The bill is in.
Keene is charging the Keene Pumpkin Festival’s organizer more than $90,000 for overtime paid to the police officers, firefighters and public works staff who worked at the Pumpkin Festival and responded to the riots that erupted on the festival’s outskirts.
Festival organizer Let It Shine agrees each year to partially pay for overtime costs necessary to staff the annual event.
In recent years the total overtime costs for police, firefighters and department of public works staff have ranged from $76,246 to $94,557. This year, it swelled to $147,662.
The costs cover officers and staff who were assigned to work during the festival on Saturday, Oct. 18, but had to stay to help respond to the hordes of young people who filled the streets near the Keene State College campus in riots throughout the afternoon and evening.
Young adults have flocked each year from all over New England and beyond to Keene State on the weekend of the Pumpkin Festival for parties planned to coincide with the official event.
Thousands came this year, and events got out of hand when partiers gathered en masse in yards and streets and began throwing beer bottles, cans and other objects into the air and at police.
Police have arrested dozens in connection with the riots.
Hundreds of people attended an emotional forum earlier this month to discuss the future of the festival and the repercussions of the riots.
The bill this year was about $40,000 more than in recent years. Let It Shine was billed $50,841.32 for overtime costs for the 2013 festival, and $52,671.98 in 2012. The organization normally covers this cost with money it receives from private sponsorships and donations.
The City Council annually approves an amount that Keene contributes to the festival in in-kind services.
City officials then deduct that amount from the total overtime costs before billing Let It Shine.
This year the council approved $57,000 for that deduction.
After deducting that amount from the total, the city’s finance department issued an invoice Friday morning to Let It Shine for $90,662.
Police and fire officials from more than 20 towns and N.H. State Police assisted Keene police during the riots.
In addition, the Cheshire County and Belknap County sheriff’s departments, nine New Hampshire and Vermont fire departments and 10 ambulance companies and the state Metropolitan Medical Response System N.H. Medical Task Force 1 responded.
Because State Police who responded specifically to the riots were working on their own budgeted time, they did not charge the city for the costs they incurred, Keene City Manager John MacLean said Friday.
MacLean said the fact that the city was not billed for those costs kept the bill for Let It Shine down.
“It could have been a lot worse,” MacLean said.
How Let It Shine pays the bill is its decision, Mac-
“They’re going to get a big invoice, and it’s up to them to figure out what to do with it,” he said.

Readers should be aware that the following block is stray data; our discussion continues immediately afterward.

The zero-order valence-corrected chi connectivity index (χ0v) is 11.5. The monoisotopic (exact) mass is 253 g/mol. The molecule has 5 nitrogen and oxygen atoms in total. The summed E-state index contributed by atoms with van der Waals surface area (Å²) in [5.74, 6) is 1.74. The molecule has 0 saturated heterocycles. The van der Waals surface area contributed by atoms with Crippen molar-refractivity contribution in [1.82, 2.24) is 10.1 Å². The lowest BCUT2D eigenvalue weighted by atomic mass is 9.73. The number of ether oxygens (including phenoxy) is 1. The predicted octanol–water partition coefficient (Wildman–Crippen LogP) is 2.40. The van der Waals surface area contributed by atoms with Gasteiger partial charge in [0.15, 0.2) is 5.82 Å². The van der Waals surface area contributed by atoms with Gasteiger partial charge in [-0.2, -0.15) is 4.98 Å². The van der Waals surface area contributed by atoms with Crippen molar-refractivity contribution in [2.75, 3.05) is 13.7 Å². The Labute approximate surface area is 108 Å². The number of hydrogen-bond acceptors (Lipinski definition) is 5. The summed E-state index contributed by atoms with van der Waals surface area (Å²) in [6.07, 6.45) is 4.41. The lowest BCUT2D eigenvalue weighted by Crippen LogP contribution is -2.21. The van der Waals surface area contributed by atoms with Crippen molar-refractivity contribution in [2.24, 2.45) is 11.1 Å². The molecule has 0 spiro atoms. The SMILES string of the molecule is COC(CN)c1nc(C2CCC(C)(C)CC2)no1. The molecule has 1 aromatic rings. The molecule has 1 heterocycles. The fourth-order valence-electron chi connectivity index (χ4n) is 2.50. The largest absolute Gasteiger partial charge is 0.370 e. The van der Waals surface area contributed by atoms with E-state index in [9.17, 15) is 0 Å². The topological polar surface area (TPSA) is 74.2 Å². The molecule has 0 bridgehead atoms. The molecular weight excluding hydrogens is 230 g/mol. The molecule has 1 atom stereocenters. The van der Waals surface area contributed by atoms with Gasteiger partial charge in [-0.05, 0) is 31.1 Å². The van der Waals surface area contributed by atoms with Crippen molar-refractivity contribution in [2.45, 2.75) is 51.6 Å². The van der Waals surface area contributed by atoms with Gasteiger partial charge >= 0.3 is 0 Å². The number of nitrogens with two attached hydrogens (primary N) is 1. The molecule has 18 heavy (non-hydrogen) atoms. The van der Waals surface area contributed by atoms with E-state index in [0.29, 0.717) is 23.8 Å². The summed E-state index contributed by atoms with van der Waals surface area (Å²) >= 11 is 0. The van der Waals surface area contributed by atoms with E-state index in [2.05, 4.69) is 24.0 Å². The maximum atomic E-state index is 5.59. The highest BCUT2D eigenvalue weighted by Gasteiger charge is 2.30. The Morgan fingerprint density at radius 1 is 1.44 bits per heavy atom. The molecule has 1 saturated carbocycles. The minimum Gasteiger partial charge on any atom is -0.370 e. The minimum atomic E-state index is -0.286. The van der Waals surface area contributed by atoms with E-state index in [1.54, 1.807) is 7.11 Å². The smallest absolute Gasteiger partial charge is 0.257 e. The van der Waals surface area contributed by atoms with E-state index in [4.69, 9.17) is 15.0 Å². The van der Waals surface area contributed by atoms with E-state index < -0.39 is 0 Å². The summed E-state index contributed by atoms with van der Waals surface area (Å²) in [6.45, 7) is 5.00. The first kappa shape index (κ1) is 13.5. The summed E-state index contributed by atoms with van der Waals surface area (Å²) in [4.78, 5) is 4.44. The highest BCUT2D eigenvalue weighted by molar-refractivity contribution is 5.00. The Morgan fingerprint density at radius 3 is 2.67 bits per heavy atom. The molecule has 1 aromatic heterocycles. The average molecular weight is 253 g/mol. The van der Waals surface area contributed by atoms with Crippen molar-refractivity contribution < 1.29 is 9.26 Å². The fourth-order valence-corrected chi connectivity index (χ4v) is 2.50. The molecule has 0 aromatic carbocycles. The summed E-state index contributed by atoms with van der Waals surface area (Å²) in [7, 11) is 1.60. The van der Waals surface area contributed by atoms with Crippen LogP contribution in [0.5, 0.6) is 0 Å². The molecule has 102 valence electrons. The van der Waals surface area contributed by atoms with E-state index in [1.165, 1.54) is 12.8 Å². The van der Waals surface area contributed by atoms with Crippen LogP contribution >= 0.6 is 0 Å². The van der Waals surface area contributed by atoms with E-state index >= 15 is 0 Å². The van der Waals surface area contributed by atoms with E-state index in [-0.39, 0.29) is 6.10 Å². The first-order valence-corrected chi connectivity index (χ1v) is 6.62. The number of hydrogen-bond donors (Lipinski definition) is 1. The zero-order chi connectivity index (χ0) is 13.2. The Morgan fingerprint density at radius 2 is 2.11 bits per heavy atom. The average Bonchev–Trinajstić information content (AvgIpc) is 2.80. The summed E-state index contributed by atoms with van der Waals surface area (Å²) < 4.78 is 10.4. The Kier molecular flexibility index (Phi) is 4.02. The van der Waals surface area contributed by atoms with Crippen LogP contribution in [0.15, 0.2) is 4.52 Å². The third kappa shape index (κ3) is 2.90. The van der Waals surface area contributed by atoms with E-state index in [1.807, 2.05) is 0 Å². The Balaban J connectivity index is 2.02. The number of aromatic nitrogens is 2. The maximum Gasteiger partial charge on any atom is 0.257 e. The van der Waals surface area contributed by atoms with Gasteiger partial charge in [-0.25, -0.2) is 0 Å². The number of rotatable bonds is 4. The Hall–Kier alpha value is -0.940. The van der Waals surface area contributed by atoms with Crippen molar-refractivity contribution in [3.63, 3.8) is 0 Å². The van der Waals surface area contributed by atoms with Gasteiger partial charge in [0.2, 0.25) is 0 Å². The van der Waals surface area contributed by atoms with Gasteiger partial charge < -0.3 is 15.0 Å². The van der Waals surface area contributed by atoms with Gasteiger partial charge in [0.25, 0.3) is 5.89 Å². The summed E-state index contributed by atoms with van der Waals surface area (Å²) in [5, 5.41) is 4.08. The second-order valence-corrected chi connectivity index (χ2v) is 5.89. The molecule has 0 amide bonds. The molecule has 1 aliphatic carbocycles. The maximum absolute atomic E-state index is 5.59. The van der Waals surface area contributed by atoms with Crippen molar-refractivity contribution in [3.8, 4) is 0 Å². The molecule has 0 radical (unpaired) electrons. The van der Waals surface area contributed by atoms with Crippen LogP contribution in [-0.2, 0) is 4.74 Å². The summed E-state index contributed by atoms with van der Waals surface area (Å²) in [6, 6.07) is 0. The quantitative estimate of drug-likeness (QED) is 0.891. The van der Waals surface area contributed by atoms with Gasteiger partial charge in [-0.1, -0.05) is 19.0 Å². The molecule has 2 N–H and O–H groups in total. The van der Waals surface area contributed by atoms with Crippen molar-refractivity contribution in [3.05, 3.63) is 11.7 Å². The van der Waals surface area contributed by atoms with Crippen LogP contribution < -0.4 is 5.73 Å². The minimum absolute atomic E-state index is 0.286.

The organization, led by Ruth Sterling and a seven-member board of directors, does have the option of asking the City Council for help waiving part the bill, MacLean said.
John F. Hayes, the board’s secretary and treasurer, said Friday that he had not yet seen the invoice and could not comment on the amount or how Let It Shine will pay it.
Let It Shine has not yet said whether it will apply to the City Council for permits to run the festival next year.
City Councilor Mitchell H. Greenwald, who chairs the council’s finance, operations and personnel committee, said Friday that the bill’s payment would likely come before the council if Let It Shine decides it can’t afford to pay it.
“(Let It Shine) cannot just be excused from it, that’s taxpayer money that’s to be expended,” he said. “It’s not unexpected that there was a huge bill.”
He said because many of the rioters were Keene State students, the college should be asked to help with its payment.
“I think there’ll be a conversation about that — I can’t imagine what the answer should be, but (the college) should be held responsible for what this charge will be,” Greenwald said.
Keene State spokeswoman Kelly Ricaurte declined to comment Friday on the possibility of the college footing part of the bill.
Randy L. Filiaut, a City Councilor also on the council’s finance, operations and personnel committee, said Let It Shine should be responsible for the weekend’s overtime costs because the group had previously agreed to pay them.
“I certainly applaud them ... they certainly went out on a limb, but this is what happens when you go out on a limb,” he said.
“If they ask us to forgive it, they’re asking city taxpayers to fund it,” he said. “In my opinion, they are responsible for the $90,000 — that’s the risk that they took.”
Filiaut said the full bill must be paid before he will consider voting for the license for another pumpkin festival.
“If you make money, God bless you — enjoy the profits — if you don’t make money, God bless you but you still have to pay your bill,” he said.